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Re: Patentability of HTML tags.

From: Dudley Mills <dudmills@ozemail.com.au>
Date: Mon, 23 Feb 1998 13:54:01 +1100
Message-ID: <34F0E4C9.504F@ozemail.com.au>
To: danielh@econ.ag.gov
CC: www-html@w3.org, www-talk@w3.org
Hi Daniel,

Actually, any one serious about using my patent would probably want to
know in advance what a license would cost. By publishing but my
provisional patent and my full spec before the patent was granted, I
have given notice of the presence of the the possibility of their being
Intellectual Property in this area. I am not trying to bait and switch.

Intellectual Property in the 'net area is not limited to software. What
danger does the presence of Intellectual Property present to the 'net
industry?

Kind regards,
Dudley Mills,
30 Hutchison Crescent, Kambah, ACT 2902, Australia.
phone/fax: +61-2-6296-2639
email: dudmills@ozemail.com.au
web: http://www.ozemail.com.au/~dudmills/

> What you are saying is you hope to get a ball rolling, with all sorts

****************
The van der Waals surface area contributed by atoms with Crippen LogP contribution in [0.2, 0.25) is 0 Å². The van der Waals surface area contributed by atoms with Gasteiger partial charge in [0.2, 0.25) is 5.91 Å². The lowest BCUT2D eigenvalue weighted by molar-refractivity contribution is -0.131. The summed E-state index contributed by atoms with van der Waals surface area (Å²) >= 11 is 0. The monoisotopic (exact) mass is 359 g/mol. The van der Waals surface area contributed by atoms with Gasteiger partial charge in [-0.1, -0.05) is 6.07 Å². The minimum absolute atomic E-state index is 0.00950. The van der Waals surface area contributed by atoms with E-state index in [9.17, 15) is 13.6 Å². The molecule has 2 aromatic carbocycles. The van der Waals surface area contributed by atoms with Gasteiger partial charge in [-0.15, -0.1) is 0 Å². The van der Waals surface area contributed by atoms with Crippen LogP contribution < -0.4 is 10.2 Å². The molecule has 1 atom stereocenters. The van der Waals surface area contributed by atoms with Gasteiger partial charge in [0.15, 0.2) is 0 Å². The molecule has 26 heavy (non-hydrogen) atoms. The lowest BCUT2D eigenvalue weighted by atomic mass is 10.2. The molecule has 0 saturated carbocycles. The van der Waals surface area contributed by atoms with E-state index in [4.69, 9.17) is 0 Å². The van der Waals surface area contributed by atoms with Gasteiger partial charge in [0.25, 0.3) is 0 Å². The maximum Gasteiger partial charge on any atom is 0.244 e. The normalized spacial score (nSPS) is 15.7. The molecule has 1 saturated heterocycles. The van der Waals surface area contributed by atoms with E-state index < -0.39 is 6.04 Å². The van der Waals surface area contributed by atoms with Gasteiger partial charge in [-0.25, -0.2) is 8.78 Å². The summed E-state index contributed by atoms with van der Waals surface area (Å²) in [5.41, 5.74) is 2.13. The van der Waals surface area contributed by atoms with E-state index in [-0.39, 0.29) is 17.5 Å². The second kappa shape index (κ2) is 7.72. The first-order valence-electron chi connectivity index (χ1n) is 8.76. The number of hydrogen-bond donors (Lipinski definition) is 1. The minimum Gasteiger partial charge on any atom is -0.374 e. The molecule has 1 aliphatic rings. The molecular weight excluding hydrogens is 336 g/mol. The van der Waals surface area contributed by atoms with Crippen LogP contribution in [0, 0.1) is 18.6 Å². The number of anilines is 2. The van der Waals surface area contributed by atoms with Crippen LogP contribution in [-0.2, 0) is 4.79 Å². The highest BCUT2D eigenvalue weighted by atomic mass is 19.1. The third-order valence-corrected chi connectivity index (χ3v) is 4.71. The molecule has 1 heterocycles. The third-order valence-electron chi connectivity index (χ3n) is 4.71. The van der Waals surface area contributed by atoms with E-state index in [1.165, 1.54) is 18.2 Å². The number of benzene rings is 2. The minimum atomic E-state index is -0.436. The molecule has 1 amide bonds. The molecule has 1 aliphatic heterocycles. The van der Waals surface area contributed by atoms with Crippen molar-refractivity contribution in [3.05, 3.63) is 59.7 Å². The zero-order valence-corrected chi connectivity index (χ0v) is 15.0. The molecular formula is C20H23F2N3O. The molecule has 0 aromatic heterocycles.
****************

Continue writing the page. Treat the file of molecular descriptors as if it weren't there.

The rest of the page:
> of people using your idea; and then you'll force 'em to pay up. Okay,
> that's too harsh.  Nevertheless, if this is to become used, then the
> major browsers will have to support it. More formally, it would have
> to become part of some future html.  But the vision of future html
> (ver n.m?) including patented components  undermines one of it's
> raison d'etres.
> 
> Hence, my (and other's) knee jerk opposition.
> 
> However, if you sell some third party software that knows to look for
> these special tags, with the notion that the buyer of the software is
> also the people using your patented tags), then I guess it's sort of
> tolerable.
> 
> -- 
> -----------------------------------------------------------
> danielh@econ.ag.gov
> -----------------------------------------------------------
Received on Sunday, 22 February 1998 22:04:57 GMT

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